An Examination of the Frequency of Black Gill Disease in White Shrimp in South Carolina Using Samples Collected by Commercial Shrimp Fishermen - Year II
The condition known locally as black gill (brown gill, brown lung) has been persistent in white shrimp in South Carolina since 1999. Black gill is characterized by a darkening (melanization) of the gill surface in Penaeid shrimp and is easily observed through the exoskeleton of the carapace. The "disease" has routinely appeared in August and manifests itself in mid to late September before becoming scarce in late October or November as water temperatures decline below 72° F. It is important to note that black gill is not transmissible to humans and does not affect the taste of affected shrimp.
Commercial shrimpers report that buyers, both retail and wholesale, complain about the appearance of the shrimp. Some shrimpers have reported that the exoskeletons are soft and tow duration mush be reduced to prevent damage to the shrimp. Some believe that shrimp die quickly in the nets and come aboard the boat in a state of decomposition, although DNR staff has not observed this directly. Anecdotal reports from commercial shrimpers suggest the disease "moves" up and down the coast, seemingly starting near the Charleston area each year. During one year, the disease appeared to spread from central South Carolina through the Georgia coast in about 6-8 weeks.
While gill discoloration can be caused by mishandling of the shrimp after harvesting, fouling of the gills with debris, or infection by viruses, bacteria, or parasitic isopods, the primary causative agent in South Carolina shrimp appears to be one of several Protozoans (Hyalophysa Chattoni, Gymnodinioides inkystan and Synophrya hypertrophica) that colonize the gills during a portion of their normal life cycle.
During this dormant stage, the protist has formed a cyst attached to a gill surface. The supposition is this reduces the transfer of oxygen from water to the shrimp, and the shrimp respond by forming a barrier of melanin between healthy gill tissue and the encysted protist. Eventually, the shrimp molts in an effort to remove the cyst. At this time, the cysts metamorphose into an active feeding stage and feed on a waxy fluid the shrimp secrete to aid in discarding the old shell. Repeated molting of the shrimp results in a thinner shell and makes the animal more susceptible to injury.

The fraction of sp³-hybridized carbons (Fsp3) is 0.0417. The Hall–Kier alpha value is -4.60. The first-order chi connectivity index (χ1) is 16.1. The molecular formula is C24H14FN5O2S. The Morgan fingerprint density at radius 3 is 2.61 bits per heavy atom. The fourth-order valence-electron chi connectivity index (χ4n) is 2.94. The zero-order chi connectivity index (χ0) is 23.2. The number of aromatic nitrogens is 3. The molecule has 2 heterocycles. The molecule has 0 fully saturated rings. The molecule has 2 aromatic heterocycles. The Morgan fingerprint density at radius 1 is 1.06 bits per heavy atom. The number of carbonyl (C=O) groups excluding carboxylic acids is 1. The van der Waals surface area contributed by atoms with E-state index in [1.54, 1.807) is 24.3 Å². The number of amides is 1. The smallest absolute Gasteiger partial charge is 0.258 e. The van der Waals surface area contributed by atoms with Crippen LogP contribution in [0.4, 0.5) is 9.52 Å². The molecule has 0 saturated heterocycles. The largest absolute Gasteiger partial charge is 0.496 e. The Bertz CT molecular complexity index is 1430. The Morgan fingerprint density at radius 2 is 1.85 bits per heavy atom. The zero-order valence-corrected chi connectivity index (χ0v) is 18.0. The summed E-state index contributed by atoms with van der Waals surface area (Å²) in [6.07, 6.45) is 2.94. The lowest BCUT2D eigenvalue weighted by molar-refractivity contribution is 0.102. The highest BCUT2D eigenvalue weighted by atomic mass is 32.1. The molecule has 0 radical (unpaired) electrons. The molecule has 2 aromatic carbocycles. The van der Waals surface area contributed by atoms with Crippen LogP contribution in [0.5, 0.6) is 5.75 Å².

Five (5) commercial trawlers representing different areas of the South Carolina coast were contracted to provide data to DNR biologists. This work began in August and extended through October 2006. On each day that shrimpers worked, they recorded the percent occurrence of black gill from a sample of approximately 100 randomly selected shrimp. These data were then provided to DNR on a weekly basis. In addition, about 50 shrimp from the consolidated daily catch were frozen and provided to DNR (picked up weekly). These samples were used to establish shrimp size and species composition and verify the black gill infection rate reported by shrimpers with microscopic analysis of the sub-sample. When required, shrimp were forwarded to experts for other analysis. This operation continued through October, at which time the incidence of black gill fell below 5 percent.
Preliminary results were presented at the Shrimpers Association meeting this past February.